One of the cornerstones of modern (undirected) graph theory is minor theory of Robertson and Seymour. Unfortunately, we cannot expect an equivalent for directed graphs. Minor theory implies in particular that, for any fixed $F$, detecting a subdivision of $F$ in an input graph $G$ can be performed in polynomial time by the Robertson and Seymour linkage algorithm. In contrast, the analogous subdivision problem for digraph can be either polynomialtime solvable or NPcomplete, depending on the fixed digraph $F$. In [16] , a number of examples of polynomial instances, several NPcompleteness proofs as well as a number of conjectures and open problems are given. In addition, it is conjectured that, for every integer $k$ greater than 1, the directed cycles of length at least $k$ have the ErdősPósa Property : for every $n$, there exists an integer ${t}_{n}$ such that for every digraph $D$, either $D$ contains $n$ disjoint directed cycles of length at least $k$, or there is a set $T$ of ${t}_{n}$ vertices that meets every directed cycle of length at least $k$. This generalizes a celebrated result of Reed, Robertson, Seymour and Thomas which is the case $k=2$ of this conjecture. We prove the conjecture for $k=3$. We also show that the directed $k$Linkage problem is polynomialtime solvable for digraphs with circumference at most 2. From these two results, we deduce that if $F$ is the disjoint union of directed cycles of length at most 3, then one can decide in polynomial time if a digraph contains a subdivision of $F$.
The complexity of finding arcdisjoint branching flows
The concept of arcdisjoint flows in networks is a very general framework within which many wellknown and important problems can be formulated. In particular, the existence of arcdisjoint branching flows, that is, flows which send one unit of flow from a given source $s$ to all other vertices, generalizes the concept of arcdisjoint outbranchings (spanning outtrees) in a digraph. A pair of outbranchings ${B}_{s,1}^{+}$, ${B}_{s,2}^{+}$ from a root s in a digraph $D=(V,A)$ on $n$ vertices corresponds to arcdisjoint branching flows ${x}_{1}$,${x}_{2}$ (the arcs carrying flow in ${x}_{i}$ are those used in ${B}_{s,i}^{+}$, $i=1,2$) in the network that we obtain from $D$ by giving all arcs capacity $n1$. It is then a natural question to ask how much we can lower the capacities on the arcs and still have, say, two arcdisjoint branching flows from the given root $s$. In [46] , we prove that for every fixed integer $\ge 2$ it is

an NPcomplete problem to decide whether a network $\mathcal{N}=(V,A,u)$ where ${u}_{ij}=k$ for every arc $ij$ has two arcdisjoint branching flows rooted at $s$.

a polynomial problem to decide whether a network $\mathcal{N}=(V,A,u)$ on $n$ vertices and ${u}_{ij}=nk$ for every arc $ij$ has two arcdisjoint branching flows rooted at $s$.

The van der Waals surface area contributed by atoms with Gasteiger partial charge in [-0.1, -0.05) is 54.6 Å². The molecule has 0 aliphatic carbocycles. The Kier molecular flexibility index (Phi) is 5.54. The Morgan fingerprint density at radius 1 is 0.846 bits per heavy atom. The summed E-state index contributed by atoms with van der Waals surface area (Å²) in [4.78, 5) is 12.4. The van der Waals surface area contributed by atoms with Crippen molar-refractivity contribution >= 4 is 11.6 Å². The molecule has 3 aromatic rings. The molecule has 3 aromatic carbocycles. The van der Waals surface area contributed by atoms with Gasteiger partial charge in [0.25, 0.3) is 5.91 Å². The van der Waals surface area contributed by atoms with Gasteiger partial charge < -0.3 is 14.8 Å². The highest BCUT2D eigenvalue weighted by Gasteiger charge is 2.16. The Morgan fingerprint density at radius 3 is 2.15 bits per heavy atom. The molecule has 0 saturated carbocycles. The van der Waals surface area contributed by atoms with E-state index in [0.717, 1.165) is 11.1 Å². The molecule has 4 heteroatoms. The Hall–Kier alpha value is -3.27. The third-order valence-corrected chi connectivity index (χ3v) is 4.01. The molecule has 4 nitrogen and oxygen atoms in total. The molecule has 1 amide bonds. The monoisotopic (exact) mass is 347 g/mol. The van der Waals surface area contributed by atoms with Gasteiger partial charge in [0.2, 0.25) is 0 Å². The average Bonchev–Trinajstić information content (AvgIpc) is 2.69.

The algorithm for the later result generalizes the polynomial algorithm, due to Lovász, for deciding whether a given input digraph has two arcdisjoint outbranchings rooted at a given vertex. Finally we prove that under the socalled Exponential Time Hypothesis (ETH), for every $\u03f5>0$ and for every $k\left(n\right)$ with ${(log\left(n\right))}^{1+\u03f5}\le k\left(n\right)\le \frac{n}{2}$ (and for every large $i$ we have $k\left(n\right)=i$ for some $n$) there is no polynomial algorithm for deciding whether a given digraph contains two arcdisjoint branching flows from the same root so that no arc carries flow larger than $nk\left(n\right)$.
Splitting a tournament into two subtournaments with given minimum outdegree
A $({k}_{1},{k}_{2})$outdegreesplitting of a digraph $D$ is a partition $({V}_{1},{V}_{2})$ of its vertex set such that $D\left[{V}_{1}\right]$ and $D\left[{V}_{2}\right]$ have minimum outdegree at least ${k}_{1}$ and ${k}_{2}$, respectively. In [58] , we show that there exists a minimum function ${f}_{T}$ such that every tournament of minimum outdegree at least ${f}_{T}({k}_{1},{k}_{2})$ has a $({k}_{1},{k}_{2})$outdegreesplitting, and ${f}_{T}({k}_{1},{k}_{2})\le {k}_{1}^{2}/2+3{k}_{1}/2+{k}_{2}+1$. We also show a polynomialtime algorithm that finds a $({k}_{1},{k}_{2})$outdegreesplitting of a tournament if one exists, and returns `no' otherwise. We give better bound on ${f}_{T}$ and faster algorithms when ${k}_{1}=1$.
Eulerian and Hamiltonian dicycles in directed hypergraphs
In [19] , we generalize the concepts of Eulerian and Hamiltonian digraphs to directed hypergraphs. A dihypergraph $H$ is a pair $\left(\mathcal{V}\right(H),\mathcal{E}(H\left)\right)$, where $\mathcal{V}\left(H\right)$ is a nonempty set of elements, called vertices, and $\mathcal{E}\left(H\right)$ is a collection of ordered pairs of subsets of $\mathcal{V}\left(H\right)$, called hyperarcs. It is Eulerian (resp. Hamiltonian) if there is a dicycle containing each hyperarc (resp. each vertex) exactly once. We first present some properties of Eulerian and Hamiltonian dihypergraphs. For example, we show that deciding whether a dihypergraph is Eulerian is an NPcomplete problem. We also study when iterated line dihypergraphs are Eulerian and Hamiltonian. Finally, we study when the generalized de Bruijn dihypergraphs are Eulerian and Hamiltonian. In particular, we determine when they contain a complete Berge dicycle, i.e. an Eulerian and Hamiltonian dicycle.